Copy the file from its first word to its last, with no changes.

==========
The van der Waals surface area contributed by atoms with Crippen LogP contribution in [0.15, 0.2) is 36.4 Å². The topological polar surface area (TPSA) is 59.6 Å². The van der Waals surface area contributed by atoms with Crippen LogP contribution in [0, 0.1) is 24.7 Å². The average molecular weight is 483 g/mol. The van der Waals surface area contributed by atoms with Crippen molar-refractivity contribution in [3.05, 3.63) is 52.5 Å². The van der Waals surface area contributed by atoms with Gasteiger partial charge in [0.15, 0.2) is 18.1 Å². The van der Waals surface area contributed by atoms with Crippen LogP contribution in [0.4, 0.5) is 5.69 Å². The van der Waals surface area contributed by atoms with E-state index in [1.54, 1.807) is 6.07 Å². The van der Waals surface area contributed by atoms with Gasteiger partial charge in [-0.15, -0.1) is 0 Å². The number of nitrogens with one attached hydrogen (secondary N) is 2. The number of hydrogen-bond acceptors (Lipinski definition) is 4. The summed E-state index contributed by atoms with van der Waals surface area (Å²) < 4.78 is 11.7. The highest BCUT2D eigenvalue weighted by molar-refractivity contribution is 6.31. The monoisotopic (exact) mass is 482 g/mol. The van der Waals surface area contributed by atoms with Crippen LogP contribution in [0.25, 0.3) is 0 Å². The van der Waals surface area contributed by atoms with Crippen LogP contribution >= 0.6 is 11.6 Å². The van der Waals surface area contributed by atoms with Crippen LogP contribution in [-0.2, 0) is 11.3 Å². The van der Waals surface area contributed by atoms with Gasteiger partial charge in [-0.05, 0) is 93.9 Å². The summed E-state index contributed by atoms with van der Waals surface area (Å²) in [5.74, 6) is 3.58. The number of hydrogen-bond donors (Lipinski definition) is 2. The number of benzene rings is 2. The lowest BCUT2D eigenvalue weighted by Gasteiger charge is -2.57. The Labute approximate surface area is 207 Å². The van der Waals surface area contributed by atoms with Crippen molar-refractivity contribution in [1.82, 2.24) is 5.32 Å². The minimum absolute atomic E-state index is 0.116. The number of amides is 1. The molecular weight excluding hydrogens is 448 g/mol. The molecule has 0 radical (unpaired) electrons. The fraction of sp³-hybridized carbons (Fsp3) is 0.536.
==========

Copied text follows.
The van der Waals surface area contributed by atoms with Crippen LogP contribution in [0.15, 0.2) is 36.4 Å². The topological polar surface area (TPSA) is 59.6 Å². The van der Waals surface area contributed by atoms with Crippen LogP contribution in [0, 0.1) is 24.7 Å². The average molecular weight is 483 g/mol. The van der Waals surface area contributed by atoms with Crippen molar-refractivity contribution in [3.05, 3.63) is 52.5 Å². The van der Waals surface area contributed by atoms with Gasteiger partial charge in [0.15, 0.2) is 18.1 Å². The van der Waals surface area contributed by atoms with Crippen LogP contribution in [0.4, 0.5) is 5.69 Å². The van der Waals surface area contributed by atoms with E-state index in [1.54, 1.807) is 6.07 Å². The van der Waals surface area contributed by atoms with Gasteiger partial charge in [-0.15, -0.1) is 0 Å². The number of nitrogens with one attached hydrogen (secondary N) is 2. The number of hydrogen-bond acceptors (Lipinski definition) is 4. The summed E-state index contributed by atoms with van der Waals surface area (Å²) < 4.78 is 11.7. The highest BCUT2D eigenvalue weighted by molar-refractivity contribution is 6.31. The monoisotopic (exact) mass is 482 g/mol. The van der Waals surface area contributed by atoms with Crippen LogP contribution in [0.25, 0.3) is 0 Å². The van der Waals surface area contributed by atoms with Crippen LogP contribution >= 0.6 is 11.6 Å². The van der Waals surface area contributed by atoms with Crippen LogP contribution in [-0.2, 0) is 11.3 Å². The van der Waals surface area contributed by atoms with Gasteiger partial charge in [-0.05, 0) is 93.9 Å². The summed E-state index contributed by atoms with van der Waals surface area (Å²) in [5.74, 6) is 3.58. The number of hydrogen-bond donors (Lipinski definition) is 2. The number of benzene rings is 2. The lowest BCUT2D eigenvalue weighted by Gasteiger charge is -2.57. The Labute approximate surface area is 207 Å². The van der Waals surface area contributed by atoms with Crippen molar-refractivity contribution in [1.82, 2.24) is 5.32 Å². The minimum absolute atomic E-state index is 0.116. The number of amides is 1. The molecular weight excluding hydrogens is 448 g/mol. The molecule has 0 radical (unpaired) electrons. The fraction of sp³-hybridized carbons (Fsp3) is 0.536.